Schools seeing shortage of phys. ed. teachers
TORONTO—A shortage of physical education specialists in Ontario elementary schools could have long-term repercussions for the overall health of the province’s students, suggested a report released earlier this week.
A survey from advocacy group People for Education said a dearth of teachers qualified to offer health instruction, particularly in more remote areas of the province, means students are falling well short of provincial curriculum guidelines on physical activity.
The survey of 1,000 schools across Ontario found only 45 percent had a specialized phys. ed. teacher on staff.
Those instructors often work part-time and often are unable to offer their services to all students, the report noted, adding remaining staff often feel ill-equipped or unable to take on the health lessons prescribed in the provincial curriculum.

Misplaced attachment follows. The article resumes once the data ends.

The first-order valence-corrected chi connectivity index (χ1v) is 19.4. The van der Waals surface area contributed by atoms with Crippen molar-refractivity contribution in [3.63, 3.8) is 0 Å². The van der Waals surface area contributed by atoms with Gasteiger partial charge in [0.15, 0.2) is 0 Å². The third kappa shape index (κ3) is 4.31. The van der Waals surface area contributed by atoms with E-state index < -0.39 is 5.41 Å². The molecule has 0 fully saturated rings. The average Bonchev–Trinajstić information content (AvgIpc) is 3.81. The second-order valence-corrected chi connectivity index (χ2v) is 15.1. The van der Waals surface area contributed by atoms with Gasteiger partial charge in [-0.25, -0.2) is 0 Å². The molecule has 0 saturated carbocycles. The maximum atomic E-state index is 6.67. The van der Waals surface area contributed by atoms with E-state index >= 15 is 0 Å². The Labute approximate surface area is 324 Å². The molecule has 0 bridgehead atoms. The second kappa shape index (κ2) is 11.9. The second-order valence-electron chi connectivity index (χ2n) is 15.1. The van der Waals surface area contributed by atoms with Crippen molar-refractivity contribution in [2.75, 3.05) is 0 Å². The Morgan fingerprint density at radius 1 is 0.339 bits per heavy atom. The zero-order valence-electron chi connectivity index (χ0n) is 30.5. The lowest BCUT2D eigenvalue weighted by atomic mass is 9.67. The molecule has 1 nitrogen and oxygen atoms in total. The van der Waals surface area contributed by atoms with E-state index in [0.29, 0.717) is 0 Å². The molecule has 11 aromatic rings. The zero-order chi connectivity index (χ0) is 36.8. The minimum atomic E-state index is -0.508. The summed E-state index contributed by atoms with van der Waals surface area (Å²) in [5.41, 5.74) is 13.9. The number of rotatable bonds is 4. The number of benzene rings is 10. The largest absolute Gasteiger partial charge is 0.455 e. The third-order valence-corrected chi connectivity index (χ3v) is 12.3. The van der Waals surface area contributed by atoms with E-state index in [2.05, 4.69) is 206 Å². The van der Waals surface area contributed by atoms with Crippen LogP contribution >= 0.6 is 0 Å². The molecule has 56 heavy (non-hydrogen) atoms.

Annie Kidder, executive director of People for Education, said the shortfall simply is a result of skewed priorities.
Everyone from the provincial government on down needs to adjust their thinking to give health education as much weight as reading, writing, and math, she said.
“We need to put health and well-being up there and say ‘this has to be a priority, too,’” Kidder stressed in a telephone interview.
“We could be measuring it,” she noted. “We could be setting targets and goals, and measuring our progress towards those goals, because health and well-being, they’re all interconnected.”
The report found some basic tenets of the health curriculum were falling by the wayside as a result of the teacher shortfall.
For instance, the government currently prescribes 20 minutes of daily physical activity for all elementary students.
But a survey of principals in the greater Toronto area suggests fewer than half the students are receiving even a portion of that time.
Those results came from an area that has more than its share of phys. ed. specialists.